Construction spending rebounded strongly in April, with an increase of 2.7% or $23 billion from March to a seasonally adjusted annual rate of $869 billion according to the latest analysis of federal spending figures released by the Associated General Contractors of America.
The association notes that the gains were primarily driven by private residential construction (up 4.4%) and public construction (up 2.4%), but that private nonresidential also increased significantly (up 1.7%).
“The stimulus is clearly driving one of the biggest increases in construction spending the industry has experienced in a long time,” says Ken Simonson, chief economist for the construction trade association. “Once you look beyond the stimulus, however, these figures show how uneven and fragile the construction recovery remains.”
Simonson notes that the stimulus drove significant increases in a range of public construction categories. For example, compared to March 2010, spending on public drinking water supply facilities jumped 7.9%; public sewage treatment, 3.9%; and highway construction 3.6%.
Spending on other public transportation modes was flat for the month but soared 29% compared to April 2009. In contrast, public educational construction spending, which received little stimulus support, only edged up 0.4% for the month and was 18% lower than a year earlier.
Private nonresidential spending was boosted by strong gains in private power construction ($3.9 billion, 5.2% for the month); manufacturing ($1.5 billion, 2.7%); and communication ($1.3 billion, 7.3%).
Meanwhile, developer-financed categories, which are plagued by high-vacancy rates and tight credit conditions, continued to tumble. Private lodging construction rose 0.8% for the month but was down 61% compared to April 2009; commercial (retail, warehouse and farm) was down 2.9% and 37%; and private office was down 1.7% for the month and 36% for the year.
Private residential construction figures were also mixed, says Simonson. New single-family construction climbed 3.4% for the month and 29% year-over-year, and improvements to existing single- and multi-unit construction rose 6.3% and 4% from a year earlier. But new multi-family construction—condos and rental buildings, which are developer-financed —slumped 1.9% in April and 57% compared to a year ago.
“Assuming the economy continues to expand, privately-funded construction should experience a rebound starting in 2011,” Simonson notes. “But for now stimulus funding remains the main source of support for nonresidential contractors.”
Commenting on the new federal data, William E. Davis, executive vice president of the Southern California Contractors Association, says that much of the increase in the heavy construction side this past month came from local stimulus-funded highway projects in Northern California. In Southern California the heavy construction economy got a big boost from the non-stimulus $270 million desalination plant in San Diego County and a $75 million windmill job in Kern County.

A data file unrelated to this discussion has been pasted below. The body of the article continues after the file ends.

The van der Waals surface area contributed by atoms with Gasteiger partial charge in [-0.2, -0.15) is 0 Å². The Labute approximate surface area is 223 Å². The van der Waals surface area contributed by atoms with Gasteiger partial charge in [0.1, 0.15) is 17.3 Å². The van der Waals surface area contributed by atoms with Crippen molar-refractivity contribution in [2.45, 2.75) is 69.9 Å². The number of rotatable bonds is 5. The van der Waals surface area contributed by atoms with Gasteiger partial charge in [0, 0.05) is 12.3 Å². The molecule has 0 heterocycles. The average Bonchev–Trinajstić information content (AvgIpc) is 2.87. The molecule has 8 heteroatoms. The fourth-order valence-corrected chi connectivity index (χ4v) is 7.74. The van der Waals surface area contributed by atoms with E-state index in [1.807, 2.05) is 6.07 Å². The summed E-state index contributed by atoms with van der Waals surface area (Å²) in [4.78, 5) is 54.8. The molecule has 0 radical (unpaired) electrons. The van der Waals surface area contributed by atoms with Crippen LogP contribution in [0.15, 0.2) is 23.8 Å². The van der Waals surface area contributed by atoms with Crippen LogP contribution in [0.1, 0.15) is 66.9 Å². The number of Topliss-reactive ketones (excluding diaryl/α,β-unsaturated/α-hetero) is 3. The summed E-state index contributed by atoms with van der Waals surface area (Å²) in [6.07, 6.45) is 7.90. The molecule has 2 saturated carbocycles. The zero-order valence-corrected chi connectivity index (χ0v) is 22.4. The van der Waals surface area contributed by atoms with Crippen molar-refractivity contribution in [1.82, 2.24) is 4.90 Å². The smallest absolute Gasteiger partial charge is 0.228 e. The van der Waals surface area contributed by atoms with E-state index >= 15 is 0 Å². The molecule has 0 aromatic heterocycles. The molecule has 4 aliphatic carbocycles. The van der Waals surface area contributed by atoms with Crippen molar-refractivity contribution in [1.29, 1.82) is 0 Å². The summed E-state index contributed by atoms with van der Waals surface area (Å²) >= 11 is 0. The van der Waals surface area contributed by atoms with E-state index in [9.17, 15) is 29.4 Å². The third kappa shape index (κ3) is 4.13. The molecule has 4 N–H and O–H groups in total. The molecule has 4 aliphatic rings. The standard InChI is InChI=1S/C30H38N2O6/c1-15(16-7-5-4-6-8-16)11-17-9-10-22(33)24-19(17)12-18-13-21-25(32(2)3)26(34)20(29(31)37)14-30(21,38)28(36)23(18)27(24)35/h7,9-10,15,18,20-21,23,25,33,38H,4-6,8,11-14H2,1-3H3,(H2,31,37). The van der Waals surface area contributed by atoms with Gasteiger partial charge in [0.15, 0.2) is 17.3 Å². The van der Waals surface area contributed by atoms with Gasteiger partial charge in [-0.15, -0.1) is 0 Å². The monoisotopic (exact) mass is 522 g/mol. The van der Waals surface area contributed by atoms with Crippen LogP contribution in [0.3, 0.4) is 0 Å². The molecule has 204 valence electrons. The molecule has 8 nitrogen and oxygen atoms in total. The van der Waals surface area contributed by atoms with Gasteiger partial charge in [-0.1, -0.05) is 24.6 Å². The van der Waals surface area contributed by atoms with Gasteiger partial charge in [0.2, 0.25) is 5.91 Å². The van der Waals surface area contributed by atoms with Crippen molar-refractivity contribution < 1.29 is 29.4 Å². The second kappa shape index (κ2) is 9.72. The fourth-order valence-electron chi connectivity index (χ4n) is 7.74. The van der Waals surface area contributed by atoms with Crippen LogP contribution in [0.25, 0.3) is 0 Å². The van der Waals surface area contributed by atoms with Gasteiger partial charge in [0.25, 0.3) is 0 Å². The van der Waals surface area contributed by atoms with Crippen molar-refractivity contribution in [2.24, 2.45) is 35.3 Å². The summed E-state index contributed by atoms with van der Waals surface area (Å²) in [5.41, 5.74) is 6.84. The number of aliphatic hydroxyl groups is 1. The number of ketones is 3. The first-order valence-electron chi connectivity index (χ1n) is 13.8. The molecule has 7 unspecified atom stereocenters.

Davis says that according to the Construction Industry Research Board (CIRB), public works activity was up 50.3% from March and up 28.1% from April 2009. All of the upward movement came from the heavy construction sector which was up an “astonishing” 150.2% from March and 48.7% from April of 2009.
“All of this good news begs the question ‘up from what?’” says Davis. “California's market peaked in 2005, according to CIRB, with $95 billion in activity, fueled by the housing market. The recovery this year is driven by broad-based, double-digit upticks in all the market sectors, including housing, but is forecast to only reach $40.6 billion in total.”
Davis says highway construction is actually lagging this year so far, partly because Caltrans was very aggressive last year in pumping $936 million in stimulus funding into the marketplace.
“We think there is an opportunity for things to get much better in highway work, if the state can figure out its budget,” Davis adds. “In late March the legislature passed and the governor signed the gas-tax swap proposal. It will go into effect July 1 and give California a clear funding source to underwrite some of the $15 billion in Prop 1B bonds that remain unsold.”
Regarding jobs, Davis says California construction employment, according to newly revised figures, peaked in February 2006 at 948,500. According to the Employment Development Department's April 2010 report that number now stands at 553,800, resulting in a 42% unemployment rate in the industry.
“If, during this election season, you happen to bump into a candidate for state or local office, you might mention this little problem and ask them what they are doing about it,” says Davis.